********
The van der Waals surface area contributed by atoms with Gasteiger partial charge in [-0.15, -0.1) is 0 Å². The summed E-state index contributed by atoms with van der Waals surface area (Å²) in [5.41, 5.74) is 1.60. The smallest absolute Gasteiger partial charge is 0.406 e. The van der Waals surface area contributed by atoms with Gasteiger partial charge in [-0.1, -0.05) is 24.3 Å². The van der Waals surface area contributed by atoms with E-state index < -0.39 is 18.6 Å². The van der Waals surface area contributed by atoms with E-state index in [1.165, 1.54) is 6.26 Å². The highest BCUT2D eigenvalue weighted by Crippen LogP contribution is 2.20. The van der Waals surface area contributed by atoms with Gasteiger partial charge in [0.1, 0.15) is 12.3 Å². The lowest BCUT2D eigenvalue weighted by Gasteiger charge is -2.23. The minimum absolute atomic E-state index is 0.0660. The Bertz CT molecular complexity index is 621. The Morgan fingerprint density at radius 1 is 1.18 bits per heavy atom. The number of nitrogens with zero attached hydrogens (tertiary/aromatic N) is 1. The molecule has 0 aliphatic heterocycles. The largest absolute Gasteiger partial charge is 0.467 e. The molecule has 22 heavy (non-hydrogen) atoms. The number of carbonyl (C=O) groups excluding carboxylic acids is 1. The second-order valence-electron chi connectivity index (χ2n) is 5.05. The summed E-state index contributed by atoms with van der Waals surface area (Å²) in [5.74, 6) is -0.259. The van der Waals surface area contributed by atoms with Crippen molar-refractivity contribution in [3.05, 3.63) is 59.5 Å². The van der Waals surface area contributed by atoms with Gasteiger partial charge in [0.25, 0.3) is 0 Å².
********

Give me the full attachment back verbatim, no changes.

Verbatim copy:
The van der Waals surface area contributed by atoms with Gasteiger partial charge in [-0.15, -0.1) is 0 Å². The summed E-state index contributed by atoms with van der Waals surface area (Å²) in [5.41, 5.74) is 1.60. The smallest absolute Gasteiger partial charge is 0.406 e. The van der Waals surface area contributed by atoms with Gasteiger partial charge in [-0.1, -0.05) is 24.3 Å². The van der Waals surface area contributed by atoms with E-state index < -0.39 is 18.6 Å². The van der Waals surface area contributed by atoms with E-state index in [1.165, 1.54) is 6.26 Å². The highest BCUT2D eigenvalue weighted by Crippen LogP contribution is 2.20. The van der Waals surface area contributed by atoms with Gasteiger partial charge in [0.1, 0.15) is 12.3 Å². The lowest BCUT2D eigenvalue weighted by Gasteiger charge is -2.23. The minimum absolute atomic E-state index is 0.0660. The Bertz CT molecular complexity index is 621. The Morgan fingerprint density at radius 1 is 1.18 bits per heavy atom. The number of nitrogens with zero attached hydrogens (tertiary/aromatic N) is 1. The molecule has 0 aliphatic heterocycles. The largest absolute Gasteiger partial charge is 0.467 e. The molecule has 22 heavy (non-hydrogen) atoms. The number of carbonyl (C=O) groups excluding carboxylic acids is 1. The second-order valence-electron chi connectivity index (χ2n) is 5.05. The summed E-state index contributed by atoms with van der Waals surface area (Å²) in [5.74, 6) is -0.259. The van der Waals surface area contributed by atoms with Crippen molar-refractivity contribution in [3.05, 3.63) is 59.5 Å². The van der Waals surface area contributed by atoms with Gasteiger partial charge in [0.25, 0.3) is 0 Å².